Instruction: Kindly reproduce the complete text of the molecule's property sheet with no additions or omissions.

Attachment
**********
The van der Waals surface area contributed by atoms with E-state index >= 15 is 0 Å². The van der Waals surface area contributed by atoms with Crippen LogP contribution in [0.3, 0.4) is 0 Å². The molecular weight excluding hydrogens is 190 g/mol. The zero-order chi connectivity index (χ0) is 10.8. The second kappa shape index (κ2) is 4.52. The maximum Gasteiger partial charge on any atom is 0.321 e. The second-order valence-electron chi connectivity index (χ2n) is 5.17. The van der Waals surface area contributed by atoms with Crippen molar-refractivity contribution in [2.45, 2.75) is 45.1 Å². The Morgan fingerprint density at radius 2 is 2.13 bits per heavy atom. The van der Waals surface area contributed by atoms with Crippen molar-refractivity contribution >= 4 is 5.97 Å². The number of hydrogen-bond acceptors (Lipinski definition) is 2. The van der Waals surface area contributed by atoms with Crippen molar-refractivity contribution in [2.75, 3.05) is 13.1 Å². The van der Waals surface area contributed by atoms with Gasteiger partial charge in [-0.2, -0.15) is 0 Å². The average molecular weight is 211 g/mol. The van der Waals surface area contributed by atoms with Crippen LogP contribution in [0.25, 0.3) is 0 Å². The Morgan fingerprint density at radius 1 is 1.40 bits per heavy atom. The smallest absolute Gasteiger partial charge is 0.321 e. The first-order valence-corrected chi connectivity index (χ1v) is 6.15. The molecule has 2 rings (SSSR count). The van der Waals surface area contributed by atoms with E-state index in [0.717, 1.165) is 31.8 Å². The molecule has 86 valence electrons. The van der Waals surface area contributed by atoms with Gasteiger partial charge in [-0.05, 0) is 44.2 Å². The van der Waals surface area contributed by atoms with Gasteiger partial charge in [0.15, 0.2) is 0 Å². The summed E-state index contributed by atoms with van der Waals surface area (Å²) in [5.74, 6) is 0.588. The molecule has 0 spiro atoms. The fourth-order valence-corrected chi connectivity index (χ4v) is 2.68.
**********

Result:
The van der Waals surface area contributed by atoms with E-state index >= 15 is 0 Å². The van der Waals surface area contributed by atoms with Crippen LogP contribution in [0.3, 0.4) is 0 Å². The molecular weight excluding hydrogens is 190 g/mol. The zero-order chi connectivity index (χ0) is 10.8. The second kappa shape index (κ2) is 4.52. The maximum Gasteiger partial charge on any atom is 0.321 e. The second-order valence-electron chi connectivity index (χ2n) is 5.17. The van der Waals surface area contributed by atoms with Crippen molar-refractivity contribution in [2.45, 2.75) is 45.1 Å². The Morgan fingerprint density at radius 2 is 2.13 bits per heavy atom. The van der Waals surface area contributed by atoms with Crippen molar-refractivity contribution >= 4 is 5.97 Å². The number of hydrogen-bond acceptors (Lipinski definition) is 2. The van der Waals surface area contributed by atoms with Crippen molar-refractivity contribution in [2.75, 3.05) is 13.1 Å². The van der Waals surface area contributed by atoms with Gasteiger partial charge in [-0.2, -0.15) is 0 Å². The average molecular weight is 211 g/mol. The van der Waals surface area contributed by atoms with Crippen LogP contribution in [0.25, 0.3) is 0 Å². The Morgan fingerprint density at radius 1 is 1.40 bits per heavy atom. The smallest absolute Gasteiger partial charge is 0.321 e. The first-order valence-corrected chi connectivity index (χ1v) is 6.15. The molecule has 2 rings (SSSR count). The van der Waals surface area contributed by atoms with E-state index in [0.717, 1.165) is 31.8 Å². The molecule has 86 valence electrons. The van der Waals surface area contributed by atoms with Gasteiger partial charge in [-0.05, 0) is 44.2 Å². The van der Waals surface area contributed by atoms with Gasteiger partial charge in [0.15, 0.2) is 0 Å². The summed E-state index contributed by atoms with van der Waals surface area (Å²) in [5.74, 6) is 0.588. The molecule has 0 spiro atoms. The fourth-order valence-corrected chi connectivity index (χ4v) is 2.68.